What about for trainers and centres offering your courses?
What are the main criteria for centres to be able to set up Trinity TESOL courses and to become a trainer?
A prospective new centre will conform to the framework above and will go through a validation process. In the first instance, we check centres are creditworthy and accepted in the market. They also have to have the appropriate resources to deliver a Trinity course. In order to become a trainer on the course, it will depend on the experience and qualifications of the individual. All new trainers go through a thorough shadowing and induction process.
What checking of standards then goes on?
A validation visit, a mid-course visit on the first course (and every three years) and a moderator visit on every course. All one-to-one interviews are recorded and a percentage of these are monitored. 10% of moderations are live monitored – the moderation report is checked by Trinity and sent to the centre.
How possible is it for trainers or centres to lose their right to be involved in Trinity courses?
Centres lose their right to run courses if they do not conform to the validation requirements or if recommendations from moderation reports are not followed up.
How often has that actually happened?
In the last 18 months no centres have lost the right to be involved with Trinity courses. However, in the past, centres in Dubai, Iran and Spain have been de-registered.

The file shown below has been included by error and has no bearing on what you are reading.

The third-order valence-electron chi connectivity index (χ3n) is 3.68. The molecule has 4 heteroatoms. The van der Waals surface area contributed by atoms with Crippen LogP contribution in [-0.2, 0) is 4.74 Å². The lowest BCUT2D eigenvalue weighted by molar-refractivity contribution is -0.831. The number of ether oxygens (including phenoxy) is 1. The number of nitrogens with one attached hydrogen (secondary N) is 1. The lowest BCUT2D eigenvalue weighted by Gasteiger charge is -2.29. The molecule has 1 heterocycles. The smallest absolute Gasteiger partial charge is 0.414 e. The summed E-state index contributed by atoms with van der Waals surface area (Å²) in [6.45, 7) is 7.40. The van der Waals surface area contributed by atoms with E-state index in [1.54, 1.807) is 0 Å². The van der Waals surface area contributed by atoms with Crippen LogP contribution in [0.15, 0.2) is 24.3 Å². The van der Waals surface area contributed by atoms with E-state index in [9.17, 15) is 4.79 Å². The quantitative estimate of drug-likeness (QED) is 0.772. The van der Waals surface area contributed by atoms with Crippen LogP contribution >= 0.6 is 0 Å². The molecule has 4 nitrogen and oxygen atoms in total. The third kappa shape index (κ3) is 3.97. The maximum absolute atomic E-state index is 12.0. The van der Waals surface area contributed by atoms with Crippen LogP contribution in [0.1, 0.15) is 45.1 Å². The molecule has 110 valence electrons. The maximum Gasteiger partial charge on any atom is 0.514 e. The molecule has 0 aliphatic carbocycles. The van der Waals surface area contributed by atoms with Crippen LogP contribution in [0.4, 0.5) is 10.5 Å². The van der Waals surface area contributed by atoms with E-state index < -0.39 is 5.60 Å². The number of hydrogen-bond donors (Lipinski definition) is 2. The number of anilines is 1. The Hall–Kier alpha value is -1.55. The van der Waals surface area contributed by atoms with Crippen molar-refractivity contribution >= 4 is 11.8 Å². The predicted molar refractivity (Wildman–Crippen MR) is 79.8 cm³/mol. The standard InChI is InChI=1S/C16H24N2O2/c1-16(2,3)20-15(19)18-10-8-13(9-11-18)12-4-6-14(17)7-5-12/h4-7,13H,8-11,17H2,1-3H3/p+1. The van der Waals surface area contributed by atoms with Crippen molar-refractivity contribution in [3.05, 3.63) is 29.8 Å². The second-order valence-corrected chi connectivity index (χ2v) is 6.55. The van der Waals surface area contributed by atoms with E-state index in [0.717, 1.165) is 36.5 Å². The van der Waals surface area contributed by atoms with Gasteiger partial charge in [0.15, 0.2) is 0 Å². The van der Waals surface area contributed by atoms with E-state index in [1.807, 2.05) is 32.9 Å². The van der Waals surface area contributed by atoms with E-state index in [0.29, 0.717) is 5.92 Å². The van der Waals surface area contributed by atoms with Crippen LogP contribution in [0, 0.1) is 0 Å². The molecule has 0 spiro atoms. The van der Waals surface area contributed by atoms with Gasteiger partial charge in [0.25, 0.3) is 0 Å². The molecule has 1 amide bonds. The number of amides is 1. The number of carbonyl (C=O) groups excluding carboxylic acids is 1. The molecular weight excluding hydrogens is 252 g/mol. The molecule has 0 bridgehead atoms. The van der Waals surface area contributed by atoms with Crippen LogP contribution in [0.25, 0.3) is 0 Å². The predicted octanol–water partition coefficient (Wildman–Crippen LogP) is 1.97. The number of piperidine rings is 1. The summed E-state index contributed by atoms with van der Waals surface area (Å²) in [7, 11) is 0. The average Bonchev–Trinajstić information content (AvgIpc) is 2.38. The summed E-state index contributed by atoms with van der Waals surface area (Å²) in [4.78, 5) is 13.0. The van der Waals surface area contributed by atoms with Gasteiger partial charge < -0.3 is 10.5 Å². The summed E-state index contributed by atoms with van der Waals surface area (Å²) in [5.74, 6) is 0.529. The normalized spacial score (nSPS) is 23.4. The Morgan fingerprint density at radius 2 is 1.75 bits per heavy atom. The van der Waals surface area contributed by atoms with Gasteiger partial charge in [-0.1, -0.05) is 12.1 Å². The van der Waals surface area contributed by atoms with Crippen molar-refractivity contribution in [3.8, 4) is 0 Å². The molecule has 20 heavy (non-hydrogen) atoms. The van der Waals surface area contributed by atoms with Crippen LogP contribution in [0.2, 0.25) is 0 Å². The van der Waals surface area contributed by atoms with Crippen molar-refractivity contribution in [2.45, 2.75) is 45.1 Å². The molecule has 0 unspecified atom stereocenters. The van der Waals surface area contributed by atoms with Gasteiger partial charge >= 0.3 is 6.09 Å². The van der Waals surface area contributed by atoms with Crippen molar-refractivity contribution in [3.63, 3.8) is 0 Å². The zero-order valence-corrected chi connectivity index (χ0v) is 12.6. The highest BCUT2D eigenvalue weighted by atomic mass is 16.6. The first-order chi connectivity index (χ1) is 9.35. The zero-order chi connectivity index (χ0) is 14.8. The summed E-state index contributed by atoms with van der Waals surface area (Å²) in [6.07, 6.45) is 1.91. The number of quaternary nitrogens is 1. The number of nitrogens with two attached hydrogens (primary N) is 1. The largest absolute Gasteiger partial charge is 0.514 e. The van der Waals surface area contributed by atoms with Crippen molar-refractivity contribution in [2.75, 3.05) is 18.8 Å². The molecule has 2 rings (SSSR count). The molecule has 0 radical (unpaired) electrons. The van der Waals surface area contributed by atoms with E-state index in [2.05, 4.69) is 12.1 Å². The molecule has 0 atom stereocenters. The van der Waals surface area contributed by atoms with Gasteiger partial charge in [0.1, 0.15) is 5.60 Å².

How much variation between courses can there be depending on location?
Our qualifications are distinct – we have a qualification framework which fits into each course. This allows for variation and flexibility in the delivery of the course, but still ensures that each course is internationally standardised.
I’ve somehow got the impression that becoming a centre or trainer is much easier with Trinity than with Cambridge. Would you say that is true? If so, is it a deliberate policy, and how can you make sure that standards are maintained?
This is not true – the procedures for becoming centres and to become trainers are very similar. Centres have to submit an initial expression of interest, if accepted they have to complete an application form, supporting evidence and all the necessary paperwork for the course which includes pro-formas and a timetable. Applications are sent out to a panel of external consultants and centres have to make changes to make sure that they are fulfilling all of the necessary criteria. Once an application is considered acceptable, a member of the Teacher Development Team visits the centre to check the facilities and to discuss any issues that the provider may have. Trainers normally have to shadow two courses and observe/ run input; TP feedback and assignment grading.